President Obama has managed, with singular assistance from Congress and the courts, to mangle the Constitution through repeated abuses, attacks and evasions.
This is nothing new, as I’ve documented in my book A Government of Wolves: The Emerging American Police State. However, with his recent speech on the National Security Agency—a heady cocktail of lies, obfuscations, contradictions and Orwellian doublespeak—Obama has also managed to pervert and propagandize our nation’s history, starting with Paul Revere and the Sons of Liberty, likening their efforts to secure our freedoms to NSA phone surveillance. Frankly, George Orwell’s Winston Smith, rewriting news stories for Big Brother and the Ministry of Truth, couldn’t have done a better job of revising history to suit the party line.
“Rubber and roboted, all a control lotted, not one decides “it” for itself,” writes Chicago-based artist CJ Hungerman in a poetic description of his Random Robot Attacks, an ongoing collection of vibrant paintings and sculptures that feature small, cartoonish bombs—robotic projectiles—that Hungerman uses to represent the primal core of humanity.
The attacks may be random, but for Hungerman, the message is clear: humanity is on the verge of self-destruction, or is, at the very least, facing an existential crisis of apocalyptic proportions.
Hungerman discusses his energetic and thought-provoking work with Gadfly.
The reindeer pack is a shambles and causing him stress,
Rudolph’s fame got the best of him; he’s a drug-addled mess,
With a reindeer down he hired one named Snowdon,
But things went from bad to worse when a story was broken.
WATCH THE VIDEO.
Fifty years ago a young man by the name of Robert Zimmerman took a song to Studio A in New York City and after seven takes perfected what would turn out to be an anthem for that time. The Times They Are Changing is one of Bob Dylan’s most famous protest songs written under an atmosphere drenched in revolutionary prospects. The song was recorded on October 23 1963 and first …continue…
Last winter I hit the road in my pickup for a long road trip to get away from the east coast and explore the country. The rough plan was to take a meandering western route across the southern part of the United States, visit family outside of Los Angeles, make my way up through Canada to Alaska and eventually meander my way back east across the northern U.S. before returning home to Delaware. I packed my truck with my camera, about 30 books, an iPod full of music and, as a good friend suggested, a rubber ducky on my dashboard. What follows are a few of the highlights from ducky’s travels with me on the road.
Samy Sfoggia was born in 1984. She has a bachelor’s degree in History and studied Art and Photography. She works primarily with black and white negative film, scanned and digitally altered: assemblies, color inversion, drawings on the tablet. Her work is influenced by movies (David Lynch) and literature (Franz Kafka). She tries to represent the subconscious mind by creating fantastic imagery and by juxtaposing elements that seem to contradict each other. Her pictures are like frames of an unconscious deliberately incoherent and illogical. She tries to create the nightmare aesthetics.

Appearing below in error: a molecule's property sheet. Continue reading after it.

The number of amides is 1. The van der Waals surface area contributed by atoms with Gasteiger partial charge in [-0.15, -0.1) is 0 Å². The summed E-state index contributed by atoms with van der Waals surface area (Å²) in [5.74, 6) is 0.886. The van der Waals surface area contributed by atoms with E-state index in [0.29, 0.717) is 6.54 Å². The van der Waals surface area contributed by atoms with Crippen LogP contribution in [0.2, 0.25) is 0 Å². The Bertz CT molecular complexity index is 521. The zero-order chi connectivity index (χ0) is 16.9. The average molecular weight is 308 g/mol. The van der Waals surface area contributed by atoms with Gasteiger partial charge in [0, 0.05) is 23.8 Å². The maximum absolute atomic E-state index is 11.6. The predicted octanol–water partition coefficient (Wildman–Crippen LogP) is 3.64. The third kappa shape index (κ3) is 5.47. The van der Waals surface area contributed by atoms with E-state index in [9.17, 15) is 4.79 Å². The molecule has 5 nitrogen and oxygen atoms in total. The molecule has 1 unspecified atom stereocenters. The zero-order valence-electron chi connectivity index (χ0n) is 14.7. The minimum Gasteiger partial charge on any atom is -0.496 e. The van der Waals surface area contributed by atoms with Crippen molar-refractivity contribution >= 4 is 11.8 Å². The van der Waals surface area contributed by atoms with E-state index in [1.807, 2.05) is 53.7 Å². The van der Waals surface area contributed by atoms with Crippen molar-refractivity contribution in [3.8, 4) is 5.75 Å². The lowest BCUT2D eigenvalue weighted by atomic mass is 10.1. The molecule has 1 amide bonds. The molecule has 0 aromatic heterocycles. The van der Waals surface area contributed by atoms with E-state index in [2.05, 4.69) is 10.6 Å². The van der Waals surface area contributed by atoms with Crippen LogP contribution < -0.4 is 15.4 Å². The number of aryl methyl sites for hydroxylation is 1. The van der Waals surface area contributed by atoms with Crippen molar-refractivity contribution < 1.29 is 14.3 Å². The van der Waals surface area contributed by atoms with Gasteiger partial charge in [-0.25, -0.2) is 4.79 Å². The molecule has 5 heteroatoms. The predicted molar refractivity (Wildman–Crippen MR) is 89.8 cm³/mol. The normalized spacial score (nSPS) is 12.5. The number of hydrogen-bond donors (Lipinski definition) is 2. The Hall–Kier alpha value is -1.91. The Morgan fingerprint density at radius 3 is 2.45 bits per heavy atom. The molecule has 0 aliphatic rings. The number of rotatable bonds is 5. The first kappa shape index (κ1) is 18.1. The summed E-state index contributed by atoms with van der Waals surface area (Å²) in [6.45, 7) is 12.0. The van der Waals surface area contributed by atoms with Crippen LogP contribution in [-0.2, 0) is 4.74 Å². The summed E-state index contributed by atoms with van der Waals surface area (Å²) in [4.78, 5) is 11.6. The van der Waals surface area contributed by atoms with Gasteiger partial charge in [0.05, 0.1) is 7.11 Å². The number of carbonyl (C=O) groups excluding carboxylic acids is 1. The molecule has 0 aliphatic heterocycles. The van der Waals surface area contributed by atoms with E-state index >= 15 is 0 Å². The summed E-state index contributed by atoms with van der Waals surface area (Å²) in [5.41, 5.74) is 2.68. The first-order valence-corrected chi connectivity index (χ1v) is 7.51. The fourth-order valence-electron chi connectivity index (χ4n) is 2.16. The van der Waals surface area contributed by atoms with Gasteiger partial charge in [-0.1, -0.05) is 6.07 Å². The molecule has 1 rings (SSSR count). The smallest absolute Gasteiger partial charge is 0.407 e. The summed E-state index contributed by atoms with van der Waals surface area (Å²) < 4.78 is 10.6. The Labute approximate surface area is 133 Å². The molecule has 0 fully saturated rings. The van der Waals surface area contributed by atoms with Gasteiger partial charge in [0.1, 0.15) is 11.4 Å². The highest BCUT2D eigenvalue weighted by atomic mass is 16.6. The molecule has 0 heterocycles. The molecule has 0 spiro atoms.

Imitating Alexander Solzhenitsyn’s famous work on the gulag prison system in Soviet Russia, The First Circle, Jens Soering portrays himself in this book as prisoner 179212, serving a life term with no possibility of parole through anything but death. In this short and easy to read narrative he supplies an hour-by-hour survey of daily life in a medium-security prison in Virginia, while also identifying and commenting upon numerous public policy issues relating to the state of the typical prison system in the United States. His chronology of a typical day is enlightening and instructive for any interested citizen but it is only the structure for the greater policy issues which this book raises about the operation of America’s prison-industrial complex. READ MORE.
I am by no means an anthropologist, theologian or a historian, But my work is based on all these worlds, just like I’m equally interested in Science as I am in Art. The history of science, like that of art is not a simple progression from lower to higher, but a sequence of responses to the world, conditioned by historical circumstances, and having the central questions of nature always at its heart.
At this moment I’m interested in man’s ability to recognize his own and nature’s patterns. I’m trying to create a graphic novel of some sort that deals with these ideas and it’s also a lot about catastrophic storms.
Through his series Lost Archives, Fabio Sassi explores the deterioration of the fairytale world of paper due to the rise of the pdf. The stacks of paper remind us of the long evolution from clay tablet to printing press to computer screen. Fabio Sassi has had several experiences in music, photography and writing. He has been a visual artist since 1990 making acrylics using the stenciling technique on canvas, board, old vinyl records and other media. Fabio uses logos, icons, tiny objects and shades to create weird perspectives. Many of his subjects are inspired by a paradox either real or imaginary and by the news. He lives in Bologna, Italy. His work can be viewed at www.fabiosassi.foliohd.com.